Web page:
This article was published online on 11 June 2012. Table 4 was subsequently corrected. This notice is included in the online and print versions to indicate that both have been corrected 17 September 2012.
Information Seeking over the Course of Illness: The Experience of People with Fibromyalgia†
Version of Record online: 27 JUN 2012
Copyright © 2012 John Wiley & Sons, Ltd.
Volume 10, Issue 4, pages 212–220, December 2012
How to Cite
Chen, A. T. (2012), Information Seeking over the Course of Illness: The Experience of People with Fibromyalgia. Musculoskelet. Care, 10: 212–220. doi: 10.1002/msc.1022
- Issue online: 26 NOV 2012
- Version of Record online: 27 JUN 2012
- information needs;
- patient education
Although there is literature addressing the fibromyalgia illness experience, there has been limited work concerning how people with fibromyalgia utilize health information. The aim of this study was therefore to investigate the information needs and information-seeking patterns of such individuals, and how these might change over time.
Data were collected through an online survey of fibromyalgia-related information behaviours (N = 190). The participants were recruited through two methods: an email invitation sent out over a university listserv including faculty, staff and students, and invitational posts on fibromyalgia discussion boards on various health-related websites.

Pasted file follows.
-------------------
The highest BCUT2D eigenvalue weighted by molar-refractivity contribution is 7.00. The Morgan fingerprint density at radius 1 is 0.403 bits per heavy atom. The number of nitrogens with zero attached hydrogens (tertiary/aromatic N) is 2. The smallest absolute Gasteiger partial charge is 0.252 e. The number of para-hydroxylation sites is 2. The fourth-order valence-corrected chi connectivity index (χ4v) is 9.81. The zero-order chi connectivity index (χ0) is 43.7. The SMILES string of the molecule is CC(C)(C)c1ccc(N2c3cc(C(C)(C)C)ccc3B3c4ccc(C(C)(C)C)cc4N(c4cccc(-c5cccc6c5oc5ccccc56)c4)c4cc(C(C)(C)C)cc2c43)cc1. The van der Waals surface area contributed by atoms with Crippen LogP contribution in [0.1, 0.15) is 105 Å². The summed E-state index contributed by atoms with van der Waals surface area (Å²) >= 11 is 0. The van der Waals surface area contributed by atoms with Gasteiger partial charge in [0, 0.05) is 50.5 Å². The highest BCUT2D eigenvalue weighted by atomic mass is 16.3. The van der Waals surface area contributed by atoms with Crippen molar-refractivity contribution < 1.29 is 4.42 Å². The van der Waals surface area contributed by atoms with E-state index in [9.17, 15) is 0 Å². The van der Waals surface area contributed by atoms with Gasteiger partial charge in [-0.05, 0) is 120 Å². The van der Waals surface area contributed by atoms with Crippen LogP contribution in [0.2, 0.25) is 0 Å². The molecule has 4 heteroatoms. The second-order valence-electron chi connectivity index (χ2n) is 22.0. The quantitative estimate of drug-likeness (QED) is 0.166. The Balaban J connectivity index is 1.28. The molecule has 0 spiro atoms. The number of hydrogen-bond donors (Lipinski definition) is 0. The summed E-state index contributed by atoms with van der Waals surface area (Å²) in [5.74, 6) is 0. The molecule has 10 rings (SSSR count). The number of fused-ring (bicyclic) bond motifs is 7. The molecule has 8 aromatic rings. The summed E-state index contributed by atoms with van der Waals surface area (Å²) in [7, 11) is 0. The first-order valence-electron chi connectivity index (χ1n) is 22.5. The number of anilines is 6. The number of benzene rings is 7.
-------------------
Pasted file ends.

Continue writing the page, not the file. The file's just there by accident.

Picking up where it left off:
Respondents used the internet most frequently, but also placed great value on information from others, including healthcare practitioners, family and friends. Among the online sources, organization websites, health portals and health-related social networking sites were most frequently used. Topics of interest to people with fibromyalgia vary as they move from an initial stage of confusion, to diagnosis and eventually to a stage of equilibrium in which they are satisfied with their management of their condition. Aside from symptoms and treatments, topics often reflect a need to understand the meaning of their condition and coping skills.
The areas of information need identified in the present study can be used to tailor patient education materials and information services to address contextual and temporal factors in the illness experiences of those with fibromyalgia. Copyright © 2012 John Wiley & Sons, Ltd.